When Minister of State for Home Affairs Desmond Tan revealed in parliament yesterday that the police can obtain TraceTogether data for criminal investigations (and had already accessed it for a murder case), many Singaporeans felt cheated. Some even deleted the app altogether.
The government had initially assured the public last year that TraceTogether data would not be used for anything besides contact tracing. During an 8 June press conference, Minister-in-charge of the Smart Nation Initiative Vivian Balakrishnan said that TraceTogether data would be used “purely for contact tracing, period”.
The latest revelation however left many feeling upset that the government has gone back on its word.
Responding to the issue in the house, Dr Balakrishnan said that he had not thought of the Criminal Procedure Code (CPC) when he spoke earlier. However, he offered no apology for misleading the public with inaccurate information.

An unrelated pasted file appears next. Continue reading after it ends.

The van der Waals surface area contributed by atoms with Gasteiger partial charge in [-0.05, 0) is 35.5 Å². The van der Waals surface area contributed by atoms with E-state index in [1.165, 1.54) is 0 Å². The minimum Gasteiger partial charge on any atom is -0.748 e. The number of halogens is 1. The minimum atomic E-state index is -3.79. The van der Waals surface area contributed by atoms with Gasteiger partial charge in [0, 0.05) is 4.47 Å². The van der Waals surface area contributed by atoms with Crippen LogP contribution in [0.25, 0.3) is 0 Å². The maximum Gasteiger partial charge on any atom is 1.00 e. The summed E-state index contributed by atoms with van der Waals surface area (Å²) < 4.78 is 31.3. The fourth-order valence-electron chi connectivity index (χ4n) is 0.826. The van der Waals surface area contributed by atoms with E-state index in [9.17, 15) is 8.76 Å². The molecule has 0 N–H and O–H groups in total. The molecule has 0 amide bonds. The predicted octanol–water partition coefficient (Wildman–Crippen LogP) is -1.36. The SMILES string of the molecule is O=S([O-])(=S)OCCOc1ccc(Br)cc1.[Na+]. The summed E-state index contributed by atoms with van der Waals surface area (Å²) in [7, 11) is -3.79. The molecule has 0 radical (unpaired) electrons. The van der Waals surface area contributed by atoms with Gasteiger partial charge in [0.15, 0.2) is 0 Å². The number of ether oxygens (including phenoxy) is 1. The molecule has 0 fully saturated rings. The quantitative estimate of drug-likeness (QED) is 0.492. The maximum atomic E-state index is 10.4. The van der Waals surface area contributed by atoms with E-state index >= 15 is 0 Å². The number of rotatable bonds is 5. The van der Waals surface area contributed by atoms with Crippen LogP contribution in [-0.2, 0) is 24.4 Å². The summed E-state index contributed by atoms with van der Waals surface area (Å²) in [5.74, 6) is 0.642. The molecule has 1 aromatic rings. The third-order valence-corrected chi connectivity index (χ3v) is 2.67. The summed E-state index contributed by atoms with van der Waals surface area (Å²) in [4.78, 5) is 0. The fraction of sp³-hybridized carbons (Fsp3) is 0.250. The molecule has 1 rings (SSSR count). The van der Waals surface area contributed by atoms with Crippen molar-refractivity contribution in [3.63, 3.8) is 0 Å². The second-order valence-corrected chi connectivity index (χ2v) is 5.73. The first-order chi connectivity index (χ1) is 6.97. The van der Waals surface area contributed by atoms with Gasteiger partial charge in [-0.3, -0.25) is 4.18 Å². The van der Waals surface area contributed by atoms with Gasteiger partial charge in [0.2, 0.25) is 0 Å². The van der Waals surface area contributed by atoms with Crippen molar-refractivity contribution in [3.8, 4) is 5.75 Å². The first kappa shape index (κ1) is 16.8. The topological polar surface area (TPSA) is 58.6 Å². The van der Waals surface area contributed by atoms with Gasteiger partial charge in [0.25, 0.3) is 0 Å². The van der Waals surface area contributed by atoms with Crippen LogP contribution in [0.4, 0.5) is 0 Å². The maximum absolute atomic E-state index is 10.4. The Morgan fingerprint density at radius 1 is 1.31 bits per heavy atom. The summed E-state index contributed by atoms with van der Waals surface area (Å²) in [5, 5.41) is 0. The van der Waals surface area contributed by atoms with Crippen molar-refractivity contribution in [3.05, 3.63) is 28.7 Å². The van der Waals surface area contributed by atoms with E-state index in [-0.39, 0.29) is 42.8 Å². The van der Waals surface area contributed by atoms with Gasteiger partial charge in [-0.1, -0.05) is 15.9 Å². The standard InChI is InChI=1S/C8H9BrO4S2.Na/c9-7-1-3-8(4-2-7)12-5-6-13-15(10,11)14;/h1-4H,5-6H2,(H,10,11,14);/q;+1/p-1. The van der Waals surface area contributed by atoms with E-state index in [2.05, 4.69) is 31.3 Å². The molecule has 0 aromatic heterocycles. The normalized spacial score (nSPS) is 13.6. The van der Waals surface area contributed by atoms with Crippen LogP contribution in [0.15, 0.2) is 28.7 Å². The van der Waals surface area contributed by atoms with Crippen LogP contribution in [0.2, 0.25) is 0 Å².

It is also concerning that other ministers were content with what Dr Balakrishnan said earlier and did not point out his error then.
Although this is not the first time the government has been accused of policy backpedaling, the current controversy over the use of TraceTogether data is, to many Singaporeans, a massive breach of trust.
Last June, after Dr Balakrishnan’s announcement of the TraceTogether device, a petition called “Singapore says ‘No’ to wearable devices for Covid-19 contact tracing” was started amid privacy concerns and got close to 30000 signatures in three days.
If anything, the turn of events confirmed doubts about data privacy and is likely to further dampen people’s faith in the government.